3. Roger, Silicons hit on something that I was pondering after seeing several Continentals show up at our car club meeting here in Rancho Santa Fe, CA. One was a light blue with white interior, another was black with a black interior (both original and very well preserved). The third was a copper metallic with a copper/white interior. VERY STRIKING. IT was completely restored and was perfect. I do not know if it (the copper) was an original color selection for the mid 50's offered to the buyer. The owner of the car had stepped away and I did not get a chance to ask him. I had a 1965 Lincoln Continental 2 dr. Sedan back in the 70's that was a trade in at the local Lincoln/Mercury dealership. It had 38,000 miles on it and I paid $800.00 for the car. It was in perfect condition with the paint starting to fade. But after I buffed it out, it looked great. It was a copper/bronze metallic color with the same color scheme for the interior. No contrast so I got tired of it and sold it. Used cars were very inexpensive back then. If I had just hung onto a few of the cars that I owned...................................................:-( With a 1:12 scale, the color is a tough choice. I keep harking back to the time that I was in Jr. High. Our local doctor had purchased the Continental for his "Sunday" car for the family outings. It was a light, sky blue with a white interior. Extremely striking. Even though it was 10 years old, it still had more class going down the road that any newer car. It was timeless in design and sophistication. The light sky blue stuck in my memory to this day. Roger, I do not know if it is a tough decision for you. One that you have been pondering for quite some time, after spending 7-8 years on the car, paint it the color that YOU like. What ever color you choose, I am sure that you will get it right. It is nice of you to ask our opinions for feed back. I had one heck of a time picking the color for my Spider till I saw a car zzooooming by me on the freeway. I sped up and saw the Toyota badge on the trunk. Right then and there, I drove to the dealership and pinned down the color. Nautical Metallic Blue. Not an original FIAT color but striking. Now I have the car painted and with a bone colored leather interior, it is very nice. This car is a class act 1:1 or 1:12th scale. It must be very hard for you to select the color and the feedback may help. If I had to opt for a color, I would go with the grey but not so dark. Maybe a little lighter shade of Metallic Grey. And coupled with the burgundy leather interior. STRIKING ! I hope that you are able to find the metalic paint with a smaller metal flake. Do you have Testors or Tamaya available? I am sure that they are available in the hobby stores. With the hobby paint, I am sure that they have the metallic with the smaller flake in the paint for a more scale application. And a local auto paint store can take the paint and put it in an aerosol "shaker" can for you. That way, you have the comfort level of using a spray can. Just a thought. It is exciting to know that you are at this stage. The completion is just around the corner.........................................WOW. Randy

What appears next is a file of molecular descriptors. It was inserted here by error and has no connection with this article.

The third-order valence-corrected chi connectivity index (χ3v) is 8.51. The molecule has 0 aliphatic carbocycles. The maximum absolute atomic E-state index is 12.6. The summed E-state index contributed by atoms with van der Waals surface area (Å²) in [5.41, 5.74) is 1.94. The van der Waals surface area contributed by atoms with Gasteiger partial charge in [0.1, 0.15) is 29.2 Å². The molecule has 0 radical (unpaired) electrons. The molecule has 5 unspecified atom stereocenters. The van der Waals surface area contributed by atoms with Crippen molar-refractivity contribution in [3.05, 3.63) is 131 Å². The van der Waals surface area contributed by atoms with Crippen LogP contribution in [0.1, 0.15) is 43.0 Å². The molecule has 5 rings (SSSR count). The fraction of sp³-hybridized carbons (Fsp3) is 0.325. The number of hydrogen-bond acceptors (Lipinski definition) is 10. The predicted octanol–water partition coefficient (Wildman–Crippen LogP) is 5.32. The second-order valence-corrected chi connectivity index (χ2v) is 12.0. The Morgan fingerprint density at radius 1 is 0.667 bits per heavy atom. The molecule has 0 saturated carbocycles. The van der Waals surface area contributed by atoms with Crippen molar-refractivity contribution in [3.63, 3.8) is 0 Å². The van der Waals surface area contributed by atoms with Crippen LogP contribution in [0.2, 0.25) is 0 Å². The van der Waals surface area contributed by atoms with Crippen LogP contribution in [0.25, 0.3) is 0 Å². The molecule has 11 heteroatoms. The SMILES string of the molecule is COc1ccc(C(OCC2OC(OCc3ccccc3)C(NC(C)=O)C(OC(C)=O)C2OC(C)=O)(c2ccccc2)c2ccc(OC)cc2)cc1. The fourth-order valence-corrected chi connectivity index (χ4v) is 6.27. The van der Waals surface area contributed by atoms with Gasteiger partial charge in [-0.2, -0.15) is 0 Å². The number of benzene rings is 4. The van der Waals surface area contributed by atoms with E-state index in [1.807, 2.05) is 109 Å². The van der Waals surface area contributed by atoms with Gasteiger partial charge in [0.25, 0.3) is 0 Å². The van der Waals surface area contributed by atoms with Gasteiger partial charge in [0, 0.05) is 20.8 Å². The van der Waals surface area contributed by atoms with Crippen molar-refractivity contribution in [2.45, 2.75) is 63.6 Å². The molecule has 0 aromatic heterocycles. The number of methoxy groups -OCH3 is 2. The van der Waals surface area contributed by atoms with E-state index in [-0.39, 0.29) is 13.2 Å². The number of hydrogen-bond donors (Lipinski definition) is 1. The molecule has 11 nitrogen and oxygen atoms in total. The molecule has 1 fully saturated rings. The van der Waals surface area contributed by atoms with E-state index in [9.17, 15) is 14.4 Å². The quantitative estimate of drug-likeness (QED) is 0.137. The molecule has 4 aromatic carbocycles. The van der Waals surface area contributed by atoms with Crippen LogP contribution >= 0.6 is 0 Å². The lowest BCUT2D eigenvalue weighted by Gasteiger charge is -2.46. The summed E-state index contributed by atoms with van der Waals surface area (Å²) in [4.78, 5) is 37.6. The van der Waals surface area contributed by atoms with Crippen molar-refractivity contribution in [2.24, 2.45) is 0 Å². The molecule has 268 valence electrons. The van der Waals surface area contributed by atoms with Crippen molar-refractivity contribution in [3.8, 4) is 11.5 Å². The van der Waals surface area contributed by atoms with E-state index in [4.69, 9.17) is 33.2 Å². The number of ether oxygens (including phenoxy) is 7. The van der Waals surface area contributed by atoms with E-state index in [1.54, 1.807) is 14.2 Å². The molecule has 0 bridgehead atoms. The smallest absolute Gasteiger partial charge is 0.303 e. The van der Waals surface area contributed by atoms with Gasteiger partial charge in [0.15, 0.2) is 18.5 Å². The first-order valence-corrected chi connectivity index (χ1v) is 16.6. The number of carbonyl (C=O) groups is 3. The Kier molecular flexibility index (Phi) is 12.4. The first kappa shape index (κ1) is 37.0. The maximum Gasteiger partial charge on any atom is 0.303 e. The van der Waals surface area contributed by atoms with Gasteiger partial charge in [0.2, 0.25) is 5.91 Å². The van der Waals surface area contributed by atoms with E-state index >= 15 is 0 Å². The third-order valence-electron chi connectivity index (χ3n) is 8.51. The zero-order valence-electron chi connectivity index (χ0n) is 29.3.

4. Roger, I would love to see you installing the interior components once the car is painted. Please post pictures of the step by step of the re installation of the interior parts so we can get an idea as to how you re assemble the car. Man o man, that will be one intricate process with all the little screws holding the parts together. You MUST have a "shrinking" machine where you step in and step out 1:12 scale to do that job. :-) I realize that the windows and doors are not installed but still.............what a job to put all the parts in the car with the roof on. AND not to scratch the exterior finish while doing so. This we have got to see............. Randy